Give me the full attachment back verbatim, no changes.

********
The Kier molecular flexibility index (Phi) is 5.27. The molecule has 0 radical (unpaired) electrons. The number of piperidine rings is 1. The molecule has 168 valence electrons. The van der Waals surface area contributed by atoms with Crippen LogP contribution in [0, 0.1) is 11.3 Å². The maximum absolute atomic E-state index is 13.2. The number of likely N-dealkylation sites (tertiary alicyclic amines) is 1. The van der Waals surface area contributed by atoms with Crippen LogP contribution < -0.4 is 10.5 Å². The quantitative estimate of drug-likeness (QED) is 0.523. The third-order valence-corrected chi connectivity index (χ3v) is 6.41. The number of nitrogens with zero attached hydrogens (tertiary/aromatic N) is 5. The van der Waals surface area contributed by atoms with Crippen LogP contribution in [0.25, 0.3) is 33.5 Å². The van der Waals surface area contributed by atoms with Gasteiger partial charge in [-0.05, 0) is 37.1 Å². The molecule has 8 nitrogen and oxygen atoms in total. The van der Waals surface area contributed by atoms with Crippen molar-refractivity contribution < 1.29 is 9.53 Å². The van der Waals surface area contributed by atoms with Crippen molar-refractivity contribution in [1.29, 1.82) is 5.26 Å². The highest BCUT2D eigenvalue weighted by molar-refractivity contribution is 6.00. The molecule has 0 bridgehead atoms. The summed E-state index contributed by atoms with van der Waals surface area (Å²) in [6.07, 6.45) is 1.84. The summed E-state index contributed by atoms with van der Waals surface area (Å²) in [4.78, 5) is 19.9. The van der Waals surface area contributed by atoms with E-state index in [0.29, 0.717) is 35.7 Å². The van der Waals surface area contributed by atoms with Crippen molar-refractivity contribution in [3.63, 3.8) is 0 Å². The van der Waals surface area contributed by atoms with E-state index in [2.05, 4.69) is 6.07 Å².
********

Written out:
The Kier molecular flexibility index (Phi) is 5.27. The molecule has 0 radical (unpaired) electrons. The number of piperidine rings is 1. The molecule has 168 valence electrons. The van der Waals surface area contributed by atoms with Crippen LogP contribution in [0, 0.1) is 11.3 Å². The maximum absolute atomic E-state index is 13.2. The number of likely N-dealkylation sites (tertiary alicyclic amines) is 1. The van der Waals surface area contributed by atoms with Crippen LogP contribution < -0.4 is 10.5 Å². The quantitative estimate of drug-likeness (QED) is 0.523. The third-order valence-corrected chi connectivity index (χ3v) is 6.41. The number of nitrogens with zero attached hydrogens (tertiary/aromatic N) is 5. The van der Waals surface area contributed by atoms with Crippen LogP contribution in [0.25, 0.3) is 33.5 Å². The van der Waals surface area contributed by atoms with Gasteiger partial charge in [-0.05, 0) is 37.1 Å². The molecule has 8 nitrogen and oxygen atoms in total. The van der Waals surface area contributed by atoms with Crippen molar-refractivity contribution < 1.29 is 9.53 Å². The van der Waals surface area contributed by atoms with Crippen molar-refractivity contribution in [1.29, 1.82) is 5.26 Å². The highest BCUT2D eigenvalue weighted by molar-refractivity contribution is 6.00. The molecule has 0 bridgehead atoms. The summed E-state index contributed by atoms with van der Waals surface area (Å²) in [6.07, 6.45) is 1.84. The summed E-state index contributed by atoms with van der Waals surface area (Å²) in [4.78, 5) is 19.9. The van der Waals surface area contributed by atoms with E-state index in [0.29, 0.717) is 35.7 Å². The van der Waals surface area contributed by atoms with Crippen molar-refractivity contribution in [3.63, 3.8) is 0 Å². The van der Waals surface area contributed by atoms with E-state index in [2.05, 4.69) is 6.07 Å².